With Criminal, director Ariel Vromen serves an unintended re-hash of Total Recall (2012). The story begins with CIA operative Bill Pope (Ryan Reynolds), who, after a heart-racing chase through the streets of London, is murdered. For his bureau chief Quaker Wells (Gary Oldman), there’s a problem beyond the loss of the agent: the memories of Pope’s last moments were crucial to the success of his very sensitive mission.
Wells thus decides to put in place a highly unethical medical procedure: forcibly transfer the dead agent’s memories into the brain of hardened criminal Jericho Stewart (Kevin Costner).
Criminal starts off well. The first ten minutes of running time featuring Reynolds are gripping. And it’s great fun to see London as the backdrop for spy action.
However, things start going south as soon as the memory-transfer premise comes in. It’s unclear, for instance, why the mission is important enough to require the surgery, or why the information can’t be uncovered in an easier way. And worryingly, the London CIA bureau seems to be staffed by only three agents, who stand around in suits with their arms crossed.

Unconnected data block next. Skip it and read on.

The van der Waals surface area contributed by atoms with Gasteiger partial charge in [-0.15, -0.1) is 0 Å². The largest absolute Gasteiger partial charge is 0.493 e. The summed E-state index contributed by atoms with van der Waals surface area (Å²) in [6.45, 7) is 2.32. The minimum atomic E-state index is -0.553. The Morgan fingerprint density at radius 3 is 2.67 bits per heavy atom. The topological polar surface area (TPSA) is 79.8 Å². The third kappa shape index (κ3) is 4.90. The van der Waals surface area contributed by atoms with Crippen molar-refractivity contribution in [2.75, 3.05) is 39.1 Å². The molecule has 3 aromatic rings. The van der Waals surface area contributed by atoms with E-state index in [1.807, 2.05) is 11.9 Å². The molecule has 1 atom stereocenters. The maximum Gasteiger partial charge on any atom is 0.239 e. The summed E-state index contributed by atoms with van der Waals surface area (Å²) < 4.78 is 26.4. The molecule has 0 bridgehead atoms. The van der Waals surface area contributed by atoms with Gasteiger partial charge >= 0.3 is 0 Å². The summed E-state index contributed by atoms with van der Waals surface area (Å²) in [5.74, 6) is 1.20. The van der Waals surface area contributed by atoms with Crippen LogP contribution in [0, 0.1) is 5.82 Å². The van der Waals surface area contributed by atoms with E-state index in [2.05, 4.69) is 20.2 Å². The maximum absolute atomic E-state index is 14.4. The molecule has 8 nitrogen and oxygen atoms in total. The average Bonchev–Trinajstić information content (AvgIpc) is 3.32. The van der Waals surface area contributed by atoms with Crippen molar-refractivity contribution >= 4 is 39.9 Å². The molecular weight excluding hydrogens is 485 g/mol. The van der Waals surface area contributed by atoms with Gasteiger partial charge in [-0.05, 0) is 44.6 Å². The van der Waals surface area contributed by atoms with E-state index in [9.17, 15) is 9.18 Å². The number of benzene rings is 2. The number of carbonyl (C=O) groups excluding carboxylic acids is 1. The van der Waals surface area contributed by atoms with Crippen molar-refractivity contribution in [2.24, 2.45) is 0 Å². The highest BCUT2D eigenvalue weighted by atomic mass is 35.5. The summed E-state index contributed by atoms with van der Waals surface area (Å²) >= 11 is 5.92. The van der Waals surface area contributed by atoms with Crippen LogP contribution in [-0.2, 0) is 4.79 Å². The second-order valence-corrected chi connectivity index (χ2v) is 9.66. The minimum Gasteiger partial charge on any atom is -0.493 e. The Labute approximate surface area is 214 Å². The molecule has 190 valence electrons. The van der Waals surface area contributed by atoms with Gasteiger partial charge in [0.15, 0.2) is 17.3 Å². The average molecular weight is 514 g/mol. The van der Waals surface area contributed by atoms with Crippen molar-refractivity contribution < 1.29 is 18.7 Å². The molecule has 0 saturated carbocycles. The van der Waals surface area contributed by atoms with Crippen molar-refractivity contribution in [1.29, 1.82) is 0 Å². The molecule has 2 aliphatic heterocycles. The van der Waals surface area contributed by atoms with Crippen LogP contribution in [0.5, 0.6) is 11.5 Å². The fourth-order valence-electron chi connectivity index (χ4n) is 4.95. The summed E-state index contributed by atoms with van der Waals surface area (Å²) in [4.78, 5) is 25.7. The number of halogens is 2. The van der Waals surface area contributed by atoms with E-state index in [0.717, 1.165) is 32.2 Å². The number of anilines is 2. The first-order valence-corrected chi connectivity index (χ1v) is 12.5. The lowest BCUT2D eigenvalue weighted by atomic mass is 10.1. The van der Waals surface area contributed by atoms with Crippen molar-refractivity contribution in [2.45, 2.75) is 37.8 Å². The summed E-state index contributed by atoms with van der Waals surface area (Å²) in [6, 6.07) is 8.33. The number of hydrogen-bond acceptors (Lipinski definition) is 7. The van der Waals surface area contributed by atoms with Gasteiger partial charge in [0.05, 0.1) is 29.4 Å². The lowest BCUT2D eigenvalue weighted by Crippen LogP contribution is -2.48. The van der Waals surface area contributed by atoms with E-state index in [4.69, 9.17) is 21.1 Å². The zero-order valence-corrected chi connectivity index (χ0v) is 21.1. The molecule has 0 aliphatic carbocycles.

The film goes from bad to worse when Jericho wakes up. The CIA, and Goldman’s character in particular, are utterly unrealistic in their incompetence. Costner is suitably terrifying as Jericho. Yet, his character goes on an preposterous emotional journey, where while he doesn’t stop being awful and murderous, he develops an affection for Pope’s wife Jill (Gal Gadot) and daughter Emma (Lara Decaro). It’s creepy, and a badly executed attempt at using the tough-criminal-goes-soft story. As a result, there is no character to sympathise with - a sure recipe to a dull film. Hearing so much about Bill Pope, it’s only a short step to wishing that he, not his memory, was the star of the story.
Throw into all this a healthy amount of unnecessary set pieces (car crashes, turning swing-span bridges, more car crashes, a helicopter), and lines so stereotyped that they provoke unintentional laughs, and you’ve got Criminal. With such a great cast line-up, and not a terrible concept, it’s a pity that it doesn’t deliver.